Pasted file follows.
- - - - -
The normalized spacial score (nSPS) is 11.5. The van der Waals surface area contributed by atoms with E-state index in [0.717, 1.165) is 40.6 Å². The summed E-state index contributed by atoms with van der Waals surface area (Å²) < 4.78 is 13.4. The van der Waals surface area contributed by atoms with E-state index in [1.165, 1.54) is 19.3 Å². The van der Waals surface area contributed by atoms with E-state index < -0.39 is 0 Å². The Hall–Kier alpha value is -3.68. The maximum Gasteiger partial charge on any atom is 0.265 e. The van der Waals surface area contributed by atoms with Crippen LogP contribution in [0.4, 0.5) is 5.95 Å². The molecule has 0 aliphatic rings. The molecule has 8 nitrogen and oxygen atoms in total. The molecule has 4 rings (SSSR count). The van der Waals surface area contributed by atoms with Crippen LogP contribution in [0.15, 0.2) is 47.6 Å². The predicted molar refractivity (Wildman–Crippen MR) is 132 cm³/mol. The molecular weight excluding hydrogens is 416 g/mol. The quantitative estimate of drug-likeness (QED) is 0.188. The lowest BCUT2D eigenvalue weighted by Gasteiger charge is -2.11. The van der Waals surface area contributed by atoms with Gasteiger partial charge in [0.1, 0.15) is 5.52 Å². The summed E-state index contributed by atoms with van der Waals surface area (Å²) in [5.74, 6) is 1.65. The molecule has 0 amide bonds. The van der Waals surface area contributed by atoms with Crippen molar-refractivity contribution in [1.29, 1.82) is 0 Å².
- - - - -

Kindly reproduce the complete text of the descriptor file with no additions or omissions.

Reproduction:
The normalized spacial score (nSPS) is 11.5. The van der Waals surface area contributed by atoms with E-state index in [0.717, 1.165) is 40.6 Å². The summed E-state index contributed by atoms with van der Waals surface area (Å²) < 4.78 is 13.4. The van der Waals surface area contributed by atoms with E-state index in [1.165, 1.54) is 19.3 Å². The van der Waals surface area contributed by atoms with E-state index < -0.39 is 0 Å². The Hall–Kier alpha value is -3.68. The maximum Gasteiger partial charge on any atom is 0.265 e. The van der Waals surface area contributed by atoms with Crippen LogP contribution in [0.4, 0.5) is 5.95 Å². The molecule has 0 aliphatic rings. The molecule has 8 nitrogen and oxygen atoms in total. The molecule has 4 rings (SSSR count). The van der Waals surface area contributed by atoms with Crippen LogP contribution in [0.15, 0.2) is 47.6 Å². The predicted molar refractivity (Wildman–Crippen MR) is 132 cm³/mol. The molecular weight excluding hydrogens is 416 g/mol. The quantitative estimate of drug-likeness (QED) is 0.188. The lowest BCUT2D eigenvalue weighted by Gasteiger charge is -2.11. The van der Waals surface area contributed by atoms with Gasteiger partial charge in [0.1, 0.15) is 5.52 Å². The summed E-state index contributed by atoms with van der Waals surface area (Å²) in [5.74, 6) is 1.65. The molecule has 0 amide bonds. The van der Waals surface area contributed by atoms with Crippen molar-refractivity contribution in [1.29, 1.82) is 0 Å².